Plastic Surgery: Case Studies

Catalysis Importance

Catalysis (/kəˈtælÉ™sɪs/) is the process of increasing the rate of a chemical reaction by adding a substance known as a catalyst[1] (/ˈkætÉ™lɪst/), which is not consumed in the catalyzed reaction and can continue to act repeatedly. Because of this, only very small amounts of catalyst are required to alter the reaction rate in most cases. In general, chemical reactions occur faster in the presence of a catalyst because the catalyst provides an alternative reaction pathway with a lower activation energy than the non-catalyzed mechanism. In catalyzed mechanisms, the catalyst usually reacts to form a temporary intermediate, which then regenerates the original catalyst in a cyclic process. A substance which provides a mechanism with a higher activation energy does not decrease the rate because the reaction can still occur by the non-catalyzed route. An added substance which does reduce the reaction rate is not considered a catalys  but a reaction inhibitor (see below). Catalysts may be classified as either homogeneous or heterogeneous. A homogeneous catalyst is one whose molecules are dispersed in the same phase (usually gaseous or liquid) as the reactant's molecules. A heterogeneous catalyst is one whose molecules are not in the same phase as the reactant's, which are typically gases or liquids that are adsorbed onto the surface of the solid catalyst. Enzymes and other biocatalysts are often considered as a third category. In the presence of a catalyst, less free energy is required to reach the transition state, but the total free energy from reactants to products does not change.[1] A catalyst may participate in multiple chemical transformations. The effect of a catalyst may vary due to the presence of other substances known as inhibitors or poisons (which reduce the catalytic activity) or promoters (which increase the activity and also affect the temperature of the reaction). Catalyzed reactions have a lower activation energy (rate-limiting free energy of activation) than the corresponding uncatalyzed reaction, resulting in a higher reaction rate at the same temperature and for the same reactant concentrations. However, the detailed mechanics of catalysis is complex. Catalysts may bind to the reagents to polarize bonds, e.g. acid catalysts for reactions of carbonyl compounds, or form specific intermediates that are not produced naturally, such as osmate esters in osmium tetroxide-catalyzed dihydroxylation of alkenes, or cause dissociation of reagents to reactive forms, such as chemisorbed hydrogen in catalytic hydrogenation.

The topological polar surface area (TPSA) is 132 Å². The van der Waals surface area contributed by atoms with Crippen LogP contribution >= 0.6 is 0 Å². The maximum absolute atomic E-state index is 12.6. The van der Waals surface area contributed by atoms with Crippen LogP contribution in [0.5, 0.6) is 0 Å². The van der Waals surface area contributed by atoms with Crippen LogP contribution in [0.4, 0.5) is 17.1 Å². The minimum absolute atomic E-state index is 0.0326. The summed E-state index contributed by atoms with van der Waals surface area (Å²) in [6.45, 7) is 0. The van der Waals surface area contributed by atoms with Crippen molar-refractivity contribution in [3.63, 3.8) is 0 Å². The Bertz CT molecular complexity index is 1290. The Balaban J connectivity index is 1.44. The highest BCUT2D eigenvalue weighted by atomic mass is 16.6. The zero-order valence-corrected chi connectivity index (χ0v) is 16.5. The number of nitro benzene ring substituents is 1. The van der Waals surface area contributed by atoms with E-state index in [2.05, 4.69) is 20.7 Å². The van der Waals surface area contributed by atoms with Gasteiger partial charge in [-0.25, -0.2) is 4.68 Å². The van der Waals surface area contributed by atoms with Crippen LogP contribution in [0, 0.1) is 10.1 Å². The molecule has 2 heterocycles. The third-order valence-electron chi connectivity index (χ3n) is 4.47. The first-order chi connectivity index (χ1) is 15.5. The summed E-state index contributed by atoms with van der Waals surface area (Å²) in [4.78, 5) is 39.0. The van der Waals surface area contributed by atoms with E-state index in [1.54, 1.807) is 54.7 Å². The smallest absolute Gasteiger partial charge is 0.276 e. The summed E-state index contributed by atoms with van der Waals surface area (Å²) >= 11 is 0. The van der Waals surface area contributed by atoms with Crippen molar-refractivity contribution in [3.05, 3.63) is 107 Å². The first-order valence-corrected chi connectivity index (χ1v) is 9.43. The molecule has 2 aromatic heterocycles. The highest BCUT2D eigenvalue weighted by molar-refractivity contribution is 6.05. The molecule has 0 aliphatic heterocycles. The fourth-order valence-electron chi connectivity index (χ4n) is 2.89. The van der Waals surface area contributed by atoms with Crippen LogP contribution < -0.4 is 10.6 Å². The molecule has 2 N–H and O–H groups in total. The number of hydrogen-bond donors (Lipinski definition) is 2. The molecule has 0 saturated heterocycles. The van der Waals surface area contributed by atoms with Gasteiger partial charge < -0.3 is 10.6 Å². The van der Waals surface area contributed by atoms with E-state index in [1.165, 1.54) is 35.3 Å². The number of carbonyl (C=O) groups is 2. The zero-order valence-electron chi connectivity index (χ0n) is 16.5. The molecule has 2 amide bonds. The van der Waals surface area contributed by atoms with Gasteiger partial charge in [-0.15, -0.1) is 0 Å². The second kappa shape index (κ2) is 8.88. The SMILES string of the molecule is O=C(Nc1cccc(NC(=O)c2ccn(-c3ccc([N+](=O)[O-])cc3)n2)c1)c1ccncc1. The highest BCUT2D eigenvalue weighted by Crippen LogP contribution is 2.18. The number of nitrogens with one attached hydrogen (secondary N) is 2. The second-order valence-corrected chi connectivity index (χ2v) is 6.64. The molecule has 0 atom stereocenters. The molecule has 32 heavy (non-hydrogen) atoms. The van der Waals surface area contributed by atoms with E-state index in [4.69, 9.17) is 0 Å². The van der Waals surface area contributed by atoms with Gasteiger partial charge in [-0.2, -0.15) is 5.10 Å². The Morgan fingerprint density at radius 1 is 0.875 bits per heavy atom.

Relevant Topics in General Science